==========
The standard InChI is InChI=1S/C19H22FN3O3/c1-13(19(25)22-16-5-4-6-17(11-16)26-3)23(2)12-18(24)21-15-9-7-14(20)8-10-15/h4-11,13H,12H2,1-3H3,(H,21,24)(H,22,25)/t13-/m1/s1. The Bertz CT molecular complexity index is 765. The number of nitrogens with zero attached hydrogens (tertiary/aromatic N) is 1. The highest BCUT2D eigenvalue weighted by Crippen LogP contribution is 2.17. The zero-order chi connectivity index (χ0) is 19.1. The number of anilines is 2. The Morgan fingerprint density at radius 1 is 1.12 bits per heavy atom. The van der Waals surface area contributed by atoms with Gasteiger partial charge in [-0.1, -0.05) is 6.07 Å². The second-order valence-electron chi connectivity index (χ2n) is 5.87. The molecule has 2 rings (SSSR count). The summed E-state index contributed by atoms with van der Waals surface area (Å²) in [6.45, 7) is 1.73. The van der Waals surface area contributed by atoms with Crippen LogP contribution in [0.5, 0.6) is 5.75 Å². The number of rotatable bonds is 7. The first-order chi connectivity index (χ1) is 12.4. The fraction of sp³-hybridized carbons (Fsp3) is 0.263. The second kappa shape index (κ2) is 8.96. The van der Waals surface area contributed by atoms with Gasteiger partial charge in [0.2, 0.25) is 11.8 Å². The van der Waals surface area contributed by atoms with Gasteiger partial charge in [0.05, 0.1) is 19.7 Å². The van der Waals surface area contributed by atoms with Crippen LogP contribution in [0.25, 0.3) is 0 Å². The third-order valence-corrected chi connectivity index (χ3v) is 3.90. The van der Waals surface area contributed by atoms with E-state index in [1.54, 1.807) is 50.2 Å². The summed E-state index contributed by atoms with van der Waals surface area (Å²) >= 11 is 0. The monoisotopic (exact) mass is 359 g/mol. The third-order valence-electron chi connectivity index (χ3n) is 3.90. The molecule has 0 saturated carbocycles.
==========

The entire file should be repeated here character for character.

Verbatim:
The standard InChI is InChI=1S/C19H22FN3O3/c1-13(19(25)22-16-5-4-6-17(11-16)26-3)23(2)12-18(24)21-15-9-7-14(20)8-10-15/h4-11,13H,12H2,1-3H3,(H,21,24)(H,22,25)/t13-/m1/s1. The Bertz CT molecular complexity index is 765. The number of nitrogens with zero attached hydrogens (tertiary/aromatic N) is 1. The highest BCUT2D eigenvalue weighted by Crippen LogP contribution is 2.17. The zero-order chi connectivity index (χ0) is 19.1. The number of anilines is 2. The Morgan fingerprint density at radius 1 is 1.12 bits per heavy atom. The van der Waals surface area contributed by atoms with Gasteiger partial charge in [-0.1, -0.05) is 6.07 Å². The second-order valence-electron chi connectivity index (χ2n) is 5.87. The molecule has 2 rings (SSSR count). The summed E-state index contributed by atoms with van der Waals surface area (Å²) in [6.45, 7) is 1.73. The van der Waals surface area contributed by atoms with Crippen LogP contribution in [0.5, 0.6) is 5.75 Å². The number of rotatable bonds is 7. The first-order chi connectivity index (χ1) is 12.4. The fraction of sp³-hybridized carbons (Fsp3) is 0.263. The second kappa shape index (κ2) is 8.96. The van der Waals surface area contributed by atoms with Gasteiger partial charge in [0.2, 0.25) is 11.8 Å². The van der Waals surface area contributed by atoms with Gasteiger partial charge in [0.05, 0.1) is 19.7 Å². The van der Waals surface area contributed by atoms with Crippen LogP contribution in [0.25, 0.3) is 0 Å². The third-order valence-corrected chi connectivity index (χ3v) is 3.90. The van der Waals surface area contributed by atoms with E-state index in [1.54, 1.807) is 50.2 Å². The summed E-state index contributed by atoms with van der Waals surface area (Å²) >= 11 is 0. The monoisotopic (exact) mass is 359 g/mol. The third-order valence-electron chi connectivity index (χ3n) is 3.90. The molecule has 0 saturated carbocycles.